--------------------
... I live by long distance.
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DonP
post Jan 18 2013, 19:06
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Everyone is climbing on the bandwagon of saying only the OP can judge his own level of transparency, but if other people are going to listen to his music on his player, then it is a fair concern whether it will sound ok to most people.

You may not have noticed that there is a category on the forum for listening tests. Take a look there, and some of the larger participation ones are archived at:
http://listening-tests.freetzi.com/

This post has been edited by DonP: Jan 18 2013, 19:07
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benski
post Jan 18 2013, 20:28
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At the risk of violating TOS #8, here is my experience with ~96kbps VBR AAC LC:

If I listen critically while comparing with the original during an ABX test, I can usually tell the difference. If you put a file on the stereo and asked me if it was lossy or not (without being able to validate against the original), I probably couldn't tell.

The recent 96kbps AAC Listening Test corroborates this claim, with the average score coming in for most encoders above 4.0 (Perceptible, but not annoying)
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yourlord
post Jan 18 2013, 21:42
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If it's any help, I encode to Ogg Vorbis at quality 2 (~96kbps) for use on my space constrained portable devices. If you put me in a quiet room with quality gear and a lossless original I might find a few tracks I could ABX.. But even then any audible issues with Vorbis at that bit rate are typically innocuous enough to me that I won't notice them outside a critical listening test.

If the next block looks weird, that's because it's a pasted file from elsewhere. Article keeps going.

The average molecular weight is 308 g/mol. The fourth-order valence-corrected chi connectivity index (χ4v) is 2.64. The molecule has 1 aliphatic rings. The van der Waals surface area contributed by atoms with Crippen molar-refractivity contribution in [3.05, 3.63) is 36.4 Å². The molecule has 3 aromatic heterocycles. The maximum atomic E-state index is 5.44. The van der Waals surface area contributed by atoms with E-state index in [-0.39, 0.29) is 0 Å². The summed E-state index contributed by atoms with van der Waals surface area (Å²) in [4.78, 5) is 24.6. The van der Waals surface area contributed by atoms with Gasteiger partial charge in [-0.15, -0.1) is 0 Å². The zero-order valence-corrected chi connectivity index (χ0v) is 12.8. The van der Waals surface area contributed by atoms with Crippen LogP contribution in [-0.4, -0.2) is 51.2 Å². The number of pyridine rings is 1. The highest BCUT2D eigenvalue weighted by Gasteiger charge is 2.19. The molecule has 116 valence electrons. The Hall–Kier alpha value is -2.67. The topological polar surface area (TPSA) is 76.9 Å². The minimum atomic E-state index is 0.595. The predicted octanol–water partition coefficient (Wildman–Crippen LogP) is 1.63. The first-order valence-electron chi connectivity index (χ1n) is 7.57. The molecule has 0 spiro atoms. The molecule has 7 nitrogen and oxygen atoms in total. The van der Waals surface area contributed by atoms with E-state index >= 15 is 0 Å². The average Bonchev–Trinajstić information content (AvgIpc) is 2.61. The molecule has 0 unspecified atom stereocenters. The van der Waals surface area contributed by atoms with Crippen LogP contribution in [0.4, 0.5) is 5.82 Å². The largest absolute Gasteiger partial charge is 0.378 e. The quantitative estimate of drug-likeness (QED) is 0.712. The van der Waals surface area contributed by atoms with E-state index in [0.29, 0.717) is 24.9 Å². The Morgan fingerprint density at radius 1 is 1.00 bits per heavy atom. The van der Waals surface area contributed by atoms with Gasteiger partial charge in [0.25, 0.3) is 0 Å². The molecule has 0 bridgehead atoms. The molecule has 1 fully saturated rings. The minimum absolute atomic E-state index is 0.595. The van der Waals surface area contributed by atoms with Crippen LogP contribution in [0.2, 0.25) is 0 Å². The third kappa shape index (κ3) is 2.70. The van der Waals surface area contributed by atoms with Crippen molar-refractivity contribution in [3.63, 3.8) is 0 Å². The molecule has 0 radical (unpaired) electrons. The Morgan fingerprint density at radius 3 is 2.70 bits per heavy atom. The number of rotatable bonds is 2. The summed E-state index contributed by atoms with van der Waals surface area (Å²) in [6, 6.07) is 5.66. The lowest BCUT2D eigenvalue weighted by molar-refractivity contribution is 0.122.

AAC tends to be roughly as good to slightly better than Vorbis at these bit rates. Not enough to make me compromise my freedom though.
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IgorC
post Jan 18 2013, 23:46
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QUOTE (DonP @ Jan 18 2013, 15:06) *
Everyone is climbing on the bandwagon of saying only the OP can judge his own level of transparency, but if other people are going to listen to his music on his player, then it is a fair concern whether it will sound ok to most people.

You may not have noticed that there is a category on the forum for listening tests. Take a look there, and some of the larger participation ones are archived at:
http://listening-tests.freetzi.com/

Right, what can be more usefull than 7-8 years old outdated tests with LC-AAC?
If the test should be outdated to call atention ... So let it be.
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Dynamic
post Jan 19 2013, 13:09
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The Wikipedia page Codec Listening Test lists a lot of listening tests, with the most recent, and thus most relevant to current codecs, towards the bottom of the page, with references and links to the tests themselves, where possible.

Some are public, some are single-listener. The results pages and analysis often give a pretty good overview of what sort of quality to expect (and I sometimes look for the lowest scores or the variability in scores to guide me also).

I've often used these as a good source of information and starting points for my own trials and been happily enjoying the music even when I've pushed it a bit.
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Mach-X
post Jan 20 2013, 02:25
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Heres the single best answer: yes its that good. The fact you posed the question indicates the encoder is doing its job and doing it well.